Tuesday, September 4, 2007

Information is Power

In Tara Parker-Pope’s Health Journal column, “Lessons Learned From Doctors, Patients, and My Mother,” in last Tuesday’s Wall Street Journal she talks about her mother’s experience with esophageal cancer. In this excellent piece, she writes, “Taking charge didn’t save my mother’s life, but it made the end of her life better, and gave all of us confidence in her care and the choices she made.” She goes on to write, “She believed, just as I do, in the power of information to save a life, even if it wasn’t her own.” We couldn’t agree more.

On the day her mother received her diagnosis, an estimated 1.3 million other Americans were diagnosed with cancer. Some are highly treatable. However, for others treatment eludes us. The road to treatment is paved by clinical trials. At FasterCures we focus on how we can educate more people about the central role clinical trials play in scientific advances. Clinical trials fuel the drug discovery process and ultimately lead to better treatments and cures. Nevertheless, the process remains a mystery to most. As a nation, we need to put more emphasis on helping the public understand the process of clinical research and innovation – experiment, evaluate, redesign, and experiment.

When patients enroll in trials, survey data shows that clinical trial participants feel overwhelmingly positive about their experience, believe they are treated with dignity and respect, and receive good to excellent care. And yet we know that fewer than 5 percent of adult cancer patients enroll in trials each year.

Clinical trials won’t be the right fit for everyone. My father found his way into a clinical trial after his leukemia diagnosis two years ago, and Ms. Parker-Pope’s quote about how the information didn’t save her mother’s life but it made the end of her life better resonated with my dad’s experience. His clinical trial participation gave meaning to his diagnosis. His access to a top-notch cancer center and experts in the field gave him hope that there was an infrastructure churning towards treatments. He was highly motivated at the prospect of participating in a clinical trial that might help him, but more importantly would help provide valuable information to finding treatments for others.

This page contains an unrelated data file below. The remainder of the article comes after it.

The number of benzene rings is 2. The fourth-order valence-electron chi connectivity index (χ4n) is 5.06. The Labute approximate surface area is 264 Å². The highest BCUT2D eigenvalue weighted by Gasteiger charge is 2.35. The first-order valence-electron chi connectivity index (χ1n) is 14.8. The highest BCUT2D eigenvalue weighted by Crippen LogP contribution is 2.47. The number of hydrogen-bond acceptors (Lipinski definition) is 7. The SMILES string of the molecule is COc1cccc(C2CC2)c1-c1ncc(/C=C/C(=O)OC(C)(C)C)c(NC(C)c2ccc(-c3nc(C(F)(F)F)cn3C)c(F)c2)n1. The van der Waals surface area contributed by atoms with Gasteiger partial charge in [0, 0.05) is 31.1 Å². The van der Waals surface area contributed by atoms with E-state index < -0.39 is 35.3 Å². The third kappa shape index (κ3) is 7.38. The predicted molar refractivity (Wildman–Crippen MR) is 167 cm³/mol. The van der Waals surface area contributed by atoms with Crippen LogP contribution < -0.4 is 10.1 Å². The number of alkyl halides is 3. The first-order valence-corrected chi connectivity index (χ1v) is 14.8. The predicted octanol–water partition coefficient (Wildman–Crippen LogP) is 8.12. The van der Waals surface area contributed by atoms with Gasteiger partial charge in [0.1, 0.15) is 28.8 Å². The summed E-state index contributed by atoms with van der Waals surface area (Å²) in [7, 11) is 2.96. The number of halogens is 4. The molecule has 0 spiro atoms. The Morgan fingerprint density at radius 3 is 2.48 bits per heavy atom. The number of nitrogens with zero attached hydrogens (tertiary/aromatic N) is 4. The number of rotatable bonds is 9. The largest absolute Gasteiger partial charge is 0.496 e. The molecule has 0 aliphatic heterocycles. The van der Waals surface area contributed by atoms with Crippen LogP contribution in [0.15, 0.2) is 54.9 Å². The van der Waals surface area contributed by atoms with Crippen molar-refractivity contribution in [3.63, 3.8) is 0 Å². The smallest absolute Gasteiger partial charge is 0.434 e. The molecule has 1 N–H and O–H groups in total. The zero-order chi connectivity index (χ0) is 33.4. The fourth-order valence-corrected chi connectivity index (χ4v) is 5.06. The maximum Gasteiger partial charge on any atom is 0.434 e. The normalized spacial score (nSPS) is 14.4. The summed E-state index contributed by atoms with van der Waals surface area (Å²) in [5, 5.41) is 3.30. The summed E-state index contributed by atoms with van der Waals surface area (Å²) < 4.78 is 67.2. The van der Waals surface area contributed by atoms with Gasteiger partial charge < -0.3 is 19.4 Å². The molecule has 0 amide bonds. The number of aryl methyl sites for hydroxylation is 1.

Information is power and can be empowering. My family will soon remember the two-year anniversary of my dad’s death, and we will honor his contribution to leukemia research. At FasterCures, we are working to ensure that others are offered the information about clinical trials, for everyone’s benefit. Thanks Dad.

Margaret Anderson, COO, FasterCures


Art Mellor said...

At the risk of seeming pedantic, I'll keep beating my drum to the beat of "not all information is equally important."

I feel a need to speak up when I see blanket statements such as "Information is Power." If this were the case, the library of Congress would be the most powerful force in the world.

The fact is, that the right information, at the right time, *applied* in the right way is power. You allude to this with your power/empowerment language change in the last sentence, and I'm fairly certain you understand this.

But when we shorten these thoughts to simple phrases like "information is power" we support the broken notions that fuel the broken funding at places like the NIH. If we believe that any information is power and that it is all equally powerful, even when it only exists as a paper in a magical peer-reviewed journal, we fool ourselves into thinking that we are doing the right thing even when the results do not back this up.

Similarly, especially in high-tech (where I originated), the push for more "innovation" is the dogma. Forget that innovation is ubiquitous and costless; we just don't like to acknowledge that implementation/execution is where the real value lies. That's hard and not fun.

So I urge once again, that we stop pushing this notion that information has value unto itself. It is only the action taken based on that information at the appropriate times that has value. Something that can be measured so we know if it is working (ask, how would you measure the "power" in information? to get sense of how meaningless that statement is).

Unless you do something that has beneficial outcomes, your "power" is not worth anything.

Greg Simon, President, and Margaret Anderson, COO said...

I agree that not all information is equally important. My dad received many beneficial outcomes from his clinical trial participation, some that affected his own health, and some that affected the body of research. He analyzed his options and chose to go with the research team and the trial itself because it was right for him and because he believed the research could lead to a therapy. My point is that patients often don’t know clinical trials are an option. Data becomes information only when the data is put into context. Information becomes knowledge only when it is useful. And knowledge, properly applied, can become wisdom.

When doctors share information about clinical trials with patients, they share the power to make it useful as well. When doctors do not share the information, it prevents others from taking action. In that sense information is power and the use of that power determines if anyone else will have the opportunity to do something useful. I’d rather have information and make my own choices about what to do with it, then hope that a physician will parse out the information to me, or hope that I’ll find it buried on the Internet somewhere.